Jazz Is

Saints Session draws big, and plays proud. The jazz tradition didn't die with Deep Deuce gentrification, which is very good news.

story by Veronica Pasfield | photos by Trace Thomas

Let’s just cut right to the chase.

In short, Saints Session is legit jazz, y’all. For jazz nerds, that’s all we need to know. Better said: there is nothing to know if that is not in place.

A really beautiful thing blossomed in the Plaza District last winter, and continued to grow through spring—the monthly Saints Session jazz concerts at Saints Pub. There can be a real prejudice against academy musicians (guilty as charged). The supposition is that real life makes for better art. It can also be a race thing; jazz is definitely, but not exclusively, a Black art form. Oklahoma is teaching otherwise. Many of the mainstay artists who gig with Saints Session also play together at church events, traveling across racial, geographic, religious and cultural borders to play good music. Is there any reason to cast a stink eye on that?

Smalls Jazz Club, a tiny but mighty performance space in Greenwich Village, serves as primary inspiration for Saints Session. The Village was primary in the growth of jazz in NYC. By the time Smalls opened in 1994, clubs such as the Blue Note or even the Wynton Marsalis-driven Lincoln Center jazz series, had a much more main-stage feel. Smalls is musician-directed, pulling serious talent into its itty-bitty basement space.

Evoking Smalls emphasizes some nice parallels for the Plaza District project. Saints Session seems purely focused on getting the very best players on stage. Also, series principals enthusiastically acknowledge they’re standing on the shoulders of Deep Deuce clubs and players such as Charlie Christian. (Check out saintssession.com to hear drummer Jemar Poteat’s hip take on giving props.)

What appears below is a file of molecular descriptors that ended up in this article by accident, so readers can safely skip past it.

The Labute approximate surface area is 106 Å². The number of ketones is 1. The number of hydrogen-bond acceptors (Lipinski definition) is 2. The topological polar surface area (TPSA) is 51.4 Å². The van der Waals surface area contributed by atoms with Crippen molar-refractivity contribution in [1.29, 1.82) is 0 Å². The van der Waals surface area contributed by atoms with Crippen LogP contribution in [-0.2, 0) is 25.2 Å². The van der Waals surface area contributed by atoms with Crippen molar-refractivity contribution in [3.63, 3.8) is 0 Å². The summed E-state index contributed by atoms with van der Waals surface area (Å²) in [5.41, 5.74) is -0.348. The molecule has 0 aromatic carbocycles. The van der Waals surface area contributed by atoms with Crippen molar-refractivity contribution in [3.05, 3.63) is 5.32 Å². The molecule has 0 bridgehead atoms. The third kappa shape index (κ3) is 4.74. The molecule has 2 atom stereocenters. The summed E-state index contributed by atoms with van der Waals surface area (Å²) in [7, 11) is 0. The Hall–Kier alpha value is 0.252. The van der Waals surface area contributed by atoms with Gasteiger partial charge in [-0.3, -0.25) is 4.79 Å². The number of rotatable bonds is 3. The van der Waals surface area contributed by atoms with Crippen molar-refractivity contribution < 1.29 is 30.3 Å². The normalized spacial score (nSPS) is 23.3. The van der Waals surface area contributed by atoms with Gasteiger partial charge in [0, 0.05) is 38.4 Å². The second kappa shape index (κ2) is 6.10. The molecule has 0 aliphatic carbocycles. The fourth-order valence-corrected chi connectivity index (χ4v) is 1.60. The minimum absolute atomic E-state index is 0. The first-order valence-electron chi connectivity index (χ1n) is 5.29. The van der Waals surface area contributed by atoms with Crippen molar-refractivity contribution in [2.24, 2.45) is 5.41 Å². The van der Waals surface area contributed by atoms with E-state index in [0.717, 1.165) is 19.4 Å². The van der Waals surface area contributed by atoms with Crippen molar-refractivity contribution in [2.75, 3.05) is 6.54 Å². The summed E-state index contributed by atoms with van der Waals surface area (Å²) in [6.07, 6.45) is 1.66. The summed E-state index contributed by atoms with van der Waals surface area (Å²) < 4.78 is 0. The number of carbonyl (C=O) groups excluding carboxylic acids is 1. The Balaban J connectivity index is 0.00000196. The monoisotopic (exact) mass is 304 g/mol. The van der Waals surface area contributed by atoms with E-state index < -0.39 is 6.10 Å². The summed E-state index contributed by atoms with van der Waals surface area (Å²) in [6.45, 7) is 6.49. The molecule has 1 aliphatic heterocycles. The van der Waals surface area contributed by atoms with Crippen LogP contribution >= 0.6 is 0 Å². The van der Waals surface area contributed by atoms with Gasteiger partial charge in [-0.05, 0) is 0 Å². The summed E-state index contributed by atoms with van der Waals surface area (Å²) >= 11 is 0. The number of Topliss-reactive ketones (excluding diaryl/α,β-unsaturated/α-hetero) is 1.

“When people say that what we’re doing is so cool, I appreciate it,” said series co-founder and promoter Christian Pearson. “But people don’t always know I’m not doing anything new. It’s all been here before in Oklahoma City.”

Pearson further reminds that collaborators such as Adam and Kizzie Ledbetter have been building their skills and careers for a decade or better. The project also benefits from the next-level talent of Oklahomans such as guitarist Grant Goldstein, who studied at the Manhattan School of Music, and local jazz stalwarts such as OU instructor and musician Jay Wilkinson.

Josh Jefferson oversees programming at Saints Pub. He reports most concerts draw a standing-room-only crowd, and bring folks not regularly seen in the Plaza. Chef Jon Turney puts out special menu items, giving Session a chic dinner-club vibe. “I love everything about it,” Jefferson said. “We get the best players in the state. It’s a great feeling, as a lifelong jazz fan, to see a roomful of people geek out on my favorite music."

Saints Session runs the first Thursday of the month: August 3, September 7. Saints Pub, 1715 NW 16th St. @saints.session